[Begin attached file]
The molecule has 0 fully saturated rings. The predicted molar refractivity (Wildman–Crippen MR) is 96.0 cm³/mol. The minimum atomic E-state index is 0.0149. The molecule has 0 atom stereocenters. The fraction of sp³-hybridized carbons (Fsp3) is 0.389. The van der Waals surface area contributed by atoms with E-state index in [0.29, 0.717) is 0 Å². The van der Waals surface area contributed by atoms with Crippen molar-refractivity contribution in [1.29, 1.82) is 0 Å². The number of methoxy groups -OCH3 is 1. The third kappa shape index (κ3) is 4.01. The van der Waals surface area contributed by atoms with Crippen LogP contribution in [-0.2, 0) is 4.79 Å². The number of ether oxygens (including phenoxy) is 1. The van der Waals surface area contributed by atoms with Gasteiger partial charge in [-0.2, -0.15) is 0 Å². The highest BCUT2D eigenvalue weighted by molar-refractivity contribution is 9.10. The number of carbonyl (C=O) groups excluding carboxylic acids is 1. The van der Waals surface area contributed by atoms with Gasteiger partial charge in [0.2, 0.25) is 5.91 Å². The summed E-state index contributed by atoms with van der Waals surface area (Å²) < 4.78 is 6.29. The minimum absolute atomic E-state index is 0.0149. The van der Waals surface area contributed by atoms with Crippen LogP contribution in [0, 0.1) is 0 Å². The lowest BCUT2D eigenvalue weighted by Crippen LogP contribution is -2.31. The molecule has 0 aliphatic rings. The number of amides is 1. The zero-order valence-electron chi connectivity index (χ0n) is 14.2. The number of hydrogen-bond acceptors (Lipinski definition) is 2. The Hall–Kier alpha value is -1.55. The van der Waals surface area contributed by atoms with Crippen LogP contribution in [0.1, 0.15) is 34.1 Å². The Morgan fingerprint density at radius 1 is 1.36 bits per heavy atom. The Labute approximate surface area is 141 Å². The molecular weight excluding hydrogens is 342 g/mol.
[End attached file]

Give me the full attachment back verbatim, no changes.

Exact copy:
The molecule has 0 fully saturated rings. The predicted molar refractivity (Wildman–Crippen MR) is 96.0 cm³/mol. The minimum atomic E-state index is 0.0149. The molecule has 0 atom stereocenters. The fraction of sp³-hybridized carbons (Fsp3) is 0.389. The van der Waals surface area contributed by atoms with E-state index in [0.29, 0.717) is 0 Å². The van der Waals surface area contributed by atoms with Crippen molar-refractivity contribution in [1.29, 1.82) is 0 Å². The number of methoxy groups -OCH3 is 1. The third kappa shape index (κ3) is 4.01. The van der Waals surface area contributed by atoms with Crippen LogP contribution in [-0.2, 0) is 4.79 Å². The number of ether oxygens (including phenoxy) is 1. The van der Waals surface area contributed by atoms with Gasteiger partial charge in [-0.2, -0.15) is 0 Å². The highest BCUT2D eigenvalue weighted by molar-refractivity contribution is 9.10. The number of carbonyl (C=O) groups excluding carboxylic acids is 1. The van der Waals surface area contributed by atoms with Gasteiger partial charge in [0.2, 0.25) is 5.91 Å². The summed E-state index contributed by atoms with van der Waals surface area (Å²) < 4.78 is 6.29. The minimum absolute atomic E-state index is 0.0149. The van der Waals surface area contributed by atoms with Crippen LogP contribution in [0, 0.1) is 0 Å². The lowest BCUT2D eigenvalue weighted by Crippen LogP contribution is -2.31. The molecule has 0 aliphatic rings. The number of amides is 1. The zero-order valence-electron chi connectivity index (χ0n) is 14.2. The number of hydrogen-bond acceptors (Lipinski definition) is 2. The Hall–Kier alpha value is -1.55. The van der Waals surface area contributed by atoms with Crippen LogP contribution in [0.1, 0.15) is 34.1 Å². The Morgan fingerprint density at radius 1 is 1.36 bits per heavy atom. The Labute approximate surface area is 141 Å². The molecular weight excluding hydrogens is 342 g/mol.